I was young, not yet 20 and it was springtime. In speaking with a couple of good friends about the upcoming weekend for which we had no plans, one of them said, “let’s go camping” and we quickly agreed we’d go. I remember the conversation about the trip with my dad when I told him I was planning to go camping on the weekend and asked what he thought. He didn’t say “yes” or “no”, but instead asked, “Are you sure?” “Of course,” I responded, after all what young person isn’t confident about the decision they’ve made on an impulse. We then talked about plans, and he answered some of my questions about what we would need to bring for sleeping, eating, what to cook with, etc. Some answers confirmed what I was thinking, other suggestions were helpful. I wasn’t ready for his last question, “Have you looked at the weather forecast?”, to which I responded, “We’ll be fine.” He didn’t say another word but instead finished helping me get things ready for the trip. When a heavy wet snow started Thursday evening (yes in Missouri we can get snow in spring), we knew it wasn’t the right weekend to go. We cancelled the trip.
My dad lived out the fourth promise of a leader, I will answer you.
A leader’s job is to prepare their team and to guide them. I believe the question-and-answer (Q & A) part of the relationship between leader and team is a critical teaching method a leader uses to do both of those.
But you can’t have those Q & A sessions with your team if they don’t feel comfortable meeting with you and asking questions. You must be open to answering the questions of your team, the good ones and the poorly thought-out ones.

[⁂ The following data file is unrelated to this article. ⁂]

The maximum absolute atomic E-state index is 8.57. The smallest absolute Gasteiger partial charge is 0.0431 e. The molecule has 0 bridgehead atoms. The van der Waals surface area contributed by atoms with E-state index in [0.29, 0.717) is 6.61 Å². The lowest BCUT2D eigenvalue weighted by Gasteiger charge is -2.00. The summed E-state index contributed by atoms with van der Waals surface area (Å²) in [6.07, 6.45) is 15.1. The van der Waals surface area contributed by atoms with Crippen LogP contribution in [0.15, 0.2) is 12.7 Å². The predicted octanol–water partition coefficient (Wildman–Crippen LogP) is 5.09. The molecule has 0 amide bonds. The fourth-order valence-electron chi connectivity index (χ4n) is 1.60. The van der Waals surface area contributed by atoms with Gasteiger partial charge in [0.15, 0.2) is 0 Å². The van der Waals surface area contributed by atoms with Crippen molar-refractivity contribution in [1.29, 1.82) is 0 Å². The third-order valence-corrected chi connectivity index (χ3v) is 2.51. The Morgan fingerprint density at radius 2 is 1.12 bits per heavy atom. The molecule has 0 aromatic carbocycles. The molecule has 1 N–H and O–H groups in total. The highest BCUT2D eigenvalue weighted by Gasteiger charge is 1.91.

- Don’t say you have an “open door” that anyone can come to you with questions, but never have it open.
- Don’t demean or disparage the person asking the question.
- And never be the leader who responds to the question “what do you want me to do?” with an answer. You might feel good, but you don’t help them and only create dependence on you.
I learned from some great leaders that asking questions is more important than answering them. Sharpen your own skill in asking questions for use during those Q & A sessions. Using questions of them in responding to their questions is a way to learn how much thought the person has put into whatever it is they are asking you about.
Asking questions of them teaches them how you think, how your mind works. It teaches them what’s important to you when addressing a problem. Why is that important? Because you won’t always be around or available for them when they need to make decisions. You are preparing them for those moments.
My team hated my questions because there were many of them. I wanted them to think of things they hadn’t thought about. I was once asked, “How do you know to even ask that?” My answer was simple, “Because I screwed up in the past not knowing it needed to be asked.” Failure is a great teacher.
As leaders we stand ready to answer our team, it’s one way we share wisdom we’ve gained to help them.
We also do it for them and because God promised to be there to answer our questions.
If any of you lacks wisdom, you should ask God, who gives generously to all without finding fault, and it will be given to you. James 1:5